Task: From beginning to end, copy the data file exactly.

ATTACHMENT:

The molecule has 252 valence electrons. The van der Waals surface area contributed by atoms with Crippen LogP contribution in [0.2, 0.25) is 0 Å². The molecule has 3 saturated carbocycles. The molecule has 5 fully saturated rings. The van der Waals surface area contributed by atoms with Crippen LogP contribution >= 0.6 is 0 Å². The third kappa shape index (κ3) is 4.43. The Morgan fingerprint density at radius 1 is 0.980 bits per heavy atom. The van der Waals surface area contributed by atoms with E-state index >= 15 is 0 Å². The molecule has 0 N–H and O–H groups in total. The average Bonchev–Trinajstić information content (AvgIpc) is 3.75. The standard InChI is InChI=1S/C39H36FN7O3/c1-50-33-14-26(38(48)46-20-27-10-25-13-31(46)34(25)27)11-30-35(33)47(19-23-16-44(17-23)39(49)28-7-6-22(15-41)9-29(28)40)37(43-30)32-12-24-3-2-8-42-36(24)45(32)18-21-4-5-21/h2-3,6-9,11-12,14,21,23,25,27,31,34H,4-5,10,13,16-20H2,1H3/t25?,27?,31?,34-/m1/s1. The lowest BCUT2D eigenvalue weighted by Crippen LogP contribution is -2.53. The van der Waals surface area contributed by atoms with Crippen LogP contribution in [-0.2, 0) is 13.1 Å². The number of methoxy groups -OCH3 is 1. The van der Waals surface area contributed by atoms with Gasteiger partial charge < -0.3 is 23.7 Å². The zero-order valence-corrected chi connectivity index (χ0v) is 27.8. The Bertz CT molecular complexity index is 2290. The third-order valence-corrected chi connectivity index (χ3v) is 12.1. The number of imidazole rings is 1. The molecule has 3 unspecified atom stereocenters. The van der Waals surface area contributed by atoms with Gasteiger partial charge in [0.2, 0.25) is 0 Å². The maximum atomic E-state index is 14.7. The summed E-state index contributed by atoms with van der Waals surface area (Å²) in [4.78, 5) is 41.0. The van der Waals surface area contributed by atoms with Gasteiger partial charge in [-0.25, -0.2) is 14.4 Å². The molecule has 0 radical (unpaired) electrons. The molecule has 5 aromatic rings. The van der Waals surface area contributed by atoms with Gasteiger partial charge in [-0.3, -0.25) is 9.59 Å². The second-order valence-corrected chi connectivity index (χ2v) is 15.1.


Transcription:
The molecule has 252 valence electrons. The van der Waals surface area contributed by atoms with Crippen LogP contribution in [0.2, 0.25) is 0 Å². The molecule has 3 saturated carbocycles. The molecule has 5 fully saturated rings. The van der Waals surface area contributed by atoms with Crippen LogP contribution >= 0.6 is 0 Å². The third kappa shape index (κ3) is 4.43. The Morgan fingerprint density at radius 1 is 0.980 bits per heavy atom. The van der Waals surface area contributed by atoms with E-state index >= 15 is 0 Å². The molecule has 0 N–H and O–H groups in total. The average Bonchev–Trinajstić information content (AvgIpc) is 3.75. The standard InChI is InChI=1S/C39H36FN7O3/c1-50-33-14-26(38(48)46-20-27-10-25-13-31(46)34(25)27)11-30-35(33)47(19-23-16-44(17-23)39(49)28-7-6-22(15-41)9-29(28)40)37(43-30)32-12-24-3-2-8-42-36(24)45(32)18-21-4-5-21/h2-3,6-9,11-12,14,21,23,25,27,31,34H,4-5,10,13,16-20H2,1H3/t25?,27?,31?,34-/m1/s1. The lowest BCUT2D eigenvalue weighted by Crippen LogP contribution is -2.53. The van der Waals surface area contributed by atoms with Crippen LogP contribution in [-0.2, 0) is 13.1 Å². The number of methoxy groups -OCH3 is 1. The van der Waals surface area contributed by atoms with Gasteiger partial charge < -0.3 is 23.7 Å². The zero-order valence-corrected chi connectivity index (χ0v) is 27.8. The Bertz CT molecular complexity index is 2290. The third-order valence-corrected chi connectivity index (χ3v) is 12.1. The number of imidazole rings is 1. The molecule has 3 unspecified atom stereocenters. The van der Waals surface area contributed by atoms with Gasteiger partial charge in [0.2, 0.25) is 0 Å². The maximum atomic E-state index is 14.7. The summed E-state index contributed by atoms with van der Waals surface area (Å²) in [4.78, 5) is 41.0. The van der Waals surface area contributed by atoms with Gasteiger partial charge in [-0.25, -0.2) is 14.4 Å². The molecule has 0 radical (unpaired) electrons. The molecule has 5 aromatic rings. The van der Waals surface area contributed by atoms with Gasteiger partial charge in [-0.3, -0.25) is 9.59 Å². The second-order valence-corrected chi connectivity index (χ2v) is 15.1.